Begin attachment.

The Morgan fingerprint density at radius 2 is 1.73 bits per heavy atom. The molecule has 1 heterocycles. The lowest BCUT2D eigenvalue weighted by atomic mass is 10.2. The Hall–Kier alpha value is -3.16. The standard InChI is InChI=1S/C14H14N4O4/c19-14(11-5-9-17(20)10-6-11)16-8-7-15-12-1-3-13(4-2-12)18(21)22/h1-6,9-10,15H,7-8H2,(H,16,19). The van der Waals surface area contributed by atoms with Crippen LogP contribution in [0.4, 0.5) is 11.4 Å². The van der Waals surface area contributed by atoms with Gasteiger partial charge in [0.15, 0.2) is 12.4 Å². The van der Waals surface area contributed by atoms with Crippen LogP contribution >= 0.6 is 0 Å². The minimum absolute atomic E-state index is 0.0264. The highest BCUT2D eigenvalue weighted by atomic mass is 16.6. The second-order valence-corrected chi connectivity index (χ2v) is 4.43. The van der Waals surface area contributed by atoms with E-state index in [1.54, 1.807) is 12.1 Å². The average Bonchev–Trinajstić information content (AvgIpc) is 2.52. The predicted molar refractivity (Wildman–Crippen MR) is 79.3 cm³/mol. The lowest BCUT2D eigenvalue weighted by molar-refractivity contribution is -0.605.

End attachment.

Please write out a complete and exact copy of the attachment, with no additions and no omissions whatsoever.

The Morgan fingerprint density at radius 2 is 1.73 bits per heavy atom. The molecule has 1 heterocycles. The lowest BCUT2D eigenvalue weighted by atomic mass is 10.2. The Hall–Kier alpha value is -3.16. The standard InChI is InChI=1S/C14H14N4O4/c19-14(11-5-9-17(20)10-6-11)16-8-7-15-12-1-3-13(4-2-12)18(21)22/h1-6,9-10,15H,7-8H2,(H,16,19). The van der Waals surface area contributed by atoms with Crippen LogP contribution in [0.4, 0.5) is 11.4 Å². The van der Waals surface area contributed by atoms with Gasteiger partial charge in [0.15, 0.2) is 12.4 Å². The van der Waals surface area contributed by atoms with Crippen LogP contribution >= 0.6 is 0 Å². The minimum absolute atomic E-state index is 0.0264. The highest BCUT2D eigenvalue weighted by atomic mass is 16.6. The second-order valence-corrected chi connectivity index (χ2v) is 4.43. The van der Waals surface area contributed by atoms with E-state index in [1.54, 1.807) is 12.1 Å². The average Bonchev–Trinajstić information content (AvgIpc) is 2.52. The predicted molar refractivity (Wildman–Crippen MR) is 79.3 cm³/mol. The lowest BCUT2D eigenvalue weighted by molar-refractivity contribution is -0.605.